“I saw a window that very few people ever saw,” she said. Most of the focus in those early years of the epidemic was on the fear and discrimination gay and bi men were experiencing. Very little concern was focused on the parents.
“[Those parents] were considered the adversary for being rejecting or not tolerating their [child’s] sexual orientation, gender identity, or gender expression,” she added. Though there wasn’t one specific moment of revelation, Ryan said she started to develop a sense that “there had to be a better way to help families learn to support their children before they died.”
Ryan continued to do front-line AIDS work in Atlanta, as well as in Washington, D.C., through 1985. In those countless interactions with families, she encountered many families of color and many religiously and socially conservative families. Even when parents had beliefs that made it hard for them to consider supporting a gay child, Ryan saw that “the level of connectedness underneath the fear or the anger or the disappointment in their children was so strong that there was a power there that really could overcome rejection.”
She didn’t have the language for it at the time. But thanks to her early work in LGBTQ health, she also had a sense that there were many negative outcomes when families rejected their children. “If we could reach them at an emotional level to provide accurate info and guidance — in the context of their cultural worlds — we could prevent these terrible things,” she said.
Those ideas percolated as her work shifted to supporting LGBTQ youth in the 1990s and eventually manifested in the founding of the Family Acceptance Project in 2002. Based out of San Francisco State University, FAP has generated unique research demonstrating the significant impact families can have on their children based on how they respond to a queer identity — both positive and negative. While a family’s rejection can have significant physical and mental health consequences for the children, for instance, a family’s support and acceptance has far more potential than any other source of support to equip those children with resilience.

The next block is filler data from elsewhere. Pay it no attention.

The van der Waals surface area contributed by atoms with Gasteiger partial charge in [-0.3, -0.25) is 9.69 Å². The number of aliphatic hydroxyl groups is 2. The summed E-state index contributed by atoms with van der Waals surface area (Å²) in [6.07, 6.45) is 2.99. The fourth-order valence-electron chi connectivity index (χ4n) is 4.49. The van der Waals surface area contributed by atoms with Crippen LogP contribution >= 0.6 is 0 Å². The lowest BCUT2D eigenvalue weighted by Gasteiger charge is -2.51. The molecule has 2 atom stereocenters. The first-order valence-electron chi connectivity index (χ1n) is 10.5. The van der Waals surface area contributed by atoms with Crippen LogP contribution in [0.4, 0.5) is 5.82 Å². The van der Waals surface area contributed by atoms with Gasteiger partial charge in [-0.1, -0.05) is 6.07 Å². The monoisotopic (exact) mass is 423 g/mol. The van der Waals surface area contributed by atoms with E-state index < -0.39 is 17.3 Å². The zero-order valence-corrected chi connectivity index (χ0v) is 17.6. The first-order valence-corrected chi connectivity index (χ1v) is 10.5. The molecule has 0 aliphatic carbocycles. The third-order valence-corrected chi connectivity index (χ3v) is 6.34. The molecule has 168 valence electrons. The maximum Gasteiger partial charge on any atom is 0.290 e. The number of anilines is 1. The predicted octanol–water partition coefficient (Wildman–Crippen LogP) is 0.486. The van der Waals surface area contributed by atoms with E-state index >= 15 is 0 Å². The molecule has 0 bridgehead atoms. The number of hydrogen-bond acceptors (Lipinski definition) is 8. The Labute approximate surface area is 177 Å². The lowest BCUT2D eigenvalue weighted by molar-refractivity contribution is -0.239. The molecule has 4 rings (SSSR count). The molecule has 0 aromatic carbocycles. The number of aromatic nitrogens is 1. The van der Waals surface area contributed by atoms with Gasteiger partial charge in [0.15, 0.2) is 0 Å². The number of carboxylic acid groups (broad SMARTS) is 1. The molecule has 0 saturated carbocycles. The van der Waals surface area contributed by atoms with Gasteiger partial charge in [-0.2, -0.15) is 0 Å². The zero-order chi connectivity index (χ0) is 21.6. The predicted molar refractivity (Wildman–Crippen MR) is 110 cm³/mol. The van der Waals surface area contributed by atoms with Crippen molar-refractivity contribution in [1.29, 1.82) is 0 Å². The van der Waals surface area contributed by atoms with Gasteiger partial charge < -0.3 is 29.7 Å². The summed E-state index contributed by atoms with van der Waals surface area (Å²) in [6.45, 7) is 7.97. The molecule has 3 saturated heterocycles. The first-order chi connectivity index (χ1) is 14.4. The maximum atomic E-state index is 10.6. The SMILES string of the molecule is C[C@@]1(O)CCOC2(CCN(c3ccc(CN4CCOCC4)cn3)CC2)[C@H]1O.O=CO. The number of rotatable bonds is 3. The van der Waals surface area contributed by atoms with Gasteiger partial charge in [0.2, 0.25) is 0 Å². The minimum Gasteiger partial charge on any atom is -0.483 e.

Building off that research, FAP has since developed resources designed to help families from many different cultural backgrounds, such as a conversational guide specifically for Mormon families and tools that speak to families from different ethnic backgrounds. FAP also trains religious leaders, educators, and medical providers to work with families in initiating these conversations, equipping them with an assessment tool FAP developed that helps them quickly identify when children might be at risk of harm from family rejection. Implemented nationwide, such a tool could create an intervention system that would help protect children from consequences like homelessness and suicide.
According to Ryan, FAP has trained over 85,000 providers and families, making a small but important dent in the larger conversation. The challenge now is to implement this research-based model on an even bigger scale.
“We have to meet families where they are,” she insisted. “We can’t introduce queer language to them that feels very foreign and as if it’s pulling their child away and separating their child from their family system. We have to engage them exactly at the level of disinformation where many of them start, so it really requires integrating our family support approach into disciplines and care settings.”
The world is very different now from the way it was in the early 1980s, when Ryan first saw the need for this work, both in terms of LGBTQ cultural awareness and the technology available for distributing the information. But the need for promoting family acceptance is still high.
“The times may seem better and there may seem to be more resources,” she told ThinkProgress. “But because of the early age of coming out and young people now coming out in such a wide range of conservative social worlds, they need our support more than ever.”